Hannah Gold

  • Hunger Games

    IN 2014, the novelist and essayist Cynthia Ozick reviewed the collected fiction of Bernard Malamud for the New York Times. Ozick adores her slightly older contemporary for his bruised moral seriousness. The essay contains just one asterisk: “The reviewer has not read and is not likely ever to read ‘The Natural,’ a baseball novel said to incorporate a mythical theme. Myth may be myth, but baseball is still baseball, so never mind.”

    I can sympathize with Ozick’s reservations to a degree. When I take the Bull Durham approach to baseball—theorizing to myself late at night in a gorgeous Southern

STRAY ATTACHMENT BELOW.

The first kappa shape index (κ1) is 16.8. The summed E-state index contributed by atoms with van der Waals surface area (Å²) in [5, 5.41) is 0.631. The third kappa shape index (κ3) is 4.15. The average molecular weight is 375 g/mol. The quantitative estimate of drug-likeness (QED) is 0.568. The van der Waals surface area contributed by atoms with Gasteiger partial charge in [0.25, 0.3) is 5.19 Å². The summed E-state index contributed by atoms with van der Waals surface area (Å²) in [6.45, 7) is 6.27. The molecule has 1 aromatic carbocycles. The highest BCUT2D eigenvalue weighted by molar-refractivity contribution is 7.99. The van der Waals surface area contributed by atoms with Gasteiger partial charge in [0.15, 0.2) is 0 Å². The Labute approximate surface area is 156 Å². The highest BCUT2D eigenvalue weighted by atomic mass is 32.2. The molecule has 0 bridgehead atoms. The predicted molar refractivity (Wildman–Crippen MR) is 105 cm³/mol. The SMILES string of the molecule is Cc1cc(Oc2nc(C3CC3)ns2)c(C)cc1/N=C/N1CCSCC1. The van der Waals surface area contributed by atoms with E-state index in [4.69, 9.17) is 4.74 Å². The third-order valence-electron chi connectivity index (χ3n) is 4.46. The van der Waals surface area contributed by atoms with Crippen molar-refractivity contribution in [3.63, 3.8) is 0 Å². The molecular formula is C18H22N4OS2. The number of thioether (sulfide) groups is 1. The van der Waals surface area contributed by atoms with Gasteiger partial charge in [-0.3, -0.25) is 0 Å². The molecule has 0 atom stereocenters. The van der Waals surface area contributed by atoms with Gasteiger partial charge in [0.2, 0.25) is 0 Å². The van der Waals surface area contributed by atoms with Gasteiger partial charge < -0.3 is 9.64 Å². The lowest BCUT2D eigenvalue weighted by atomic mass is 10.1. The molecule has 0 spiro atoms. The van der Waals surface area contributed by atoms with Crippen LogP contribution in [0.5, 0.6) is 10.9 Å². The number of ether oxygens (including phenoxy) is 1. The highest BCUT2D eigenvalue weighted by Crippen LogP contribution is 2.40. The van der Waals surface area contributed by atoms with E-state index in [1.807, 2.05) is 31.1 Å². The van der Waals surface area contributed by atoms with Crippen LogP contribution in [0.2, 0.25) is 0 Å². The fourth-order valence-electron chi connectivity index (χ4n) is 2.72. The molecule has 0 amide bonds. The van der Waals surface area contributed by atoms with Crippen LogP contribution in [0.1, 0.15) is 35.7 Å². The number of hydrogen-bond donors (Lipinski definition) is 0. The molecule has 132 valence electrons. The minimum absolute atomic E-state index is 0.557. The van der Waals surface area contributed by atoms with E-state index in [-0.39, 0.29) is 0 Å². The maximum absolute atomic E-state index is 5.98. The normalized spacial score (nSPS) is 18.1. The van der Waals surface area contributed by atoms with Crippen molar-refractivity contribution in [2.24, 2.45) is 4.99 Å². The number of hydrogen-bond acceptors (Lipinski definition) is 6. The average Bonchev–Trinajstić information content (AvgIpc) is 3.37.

• Same Difference

    IN AN ESSAY ABOUT NATALIA GINZBURG, the Chilean novelist and critic Alejandro Zambra writes, “When someone repeats a story we presume they don’t remember that they’ve already told it, but often we repeat stories consciously, because we are unable to repress the desire, the joy of telling them again.” Of course the compulsion to retell a story is not always situated in joy’s lofty terrain. We might repeat a story in the hopes of shrinking it to a manageable bite, or because it reminds us of another story, or to shine up disagreeable aspects of our lives, or to mock it, perhaps secretly wishing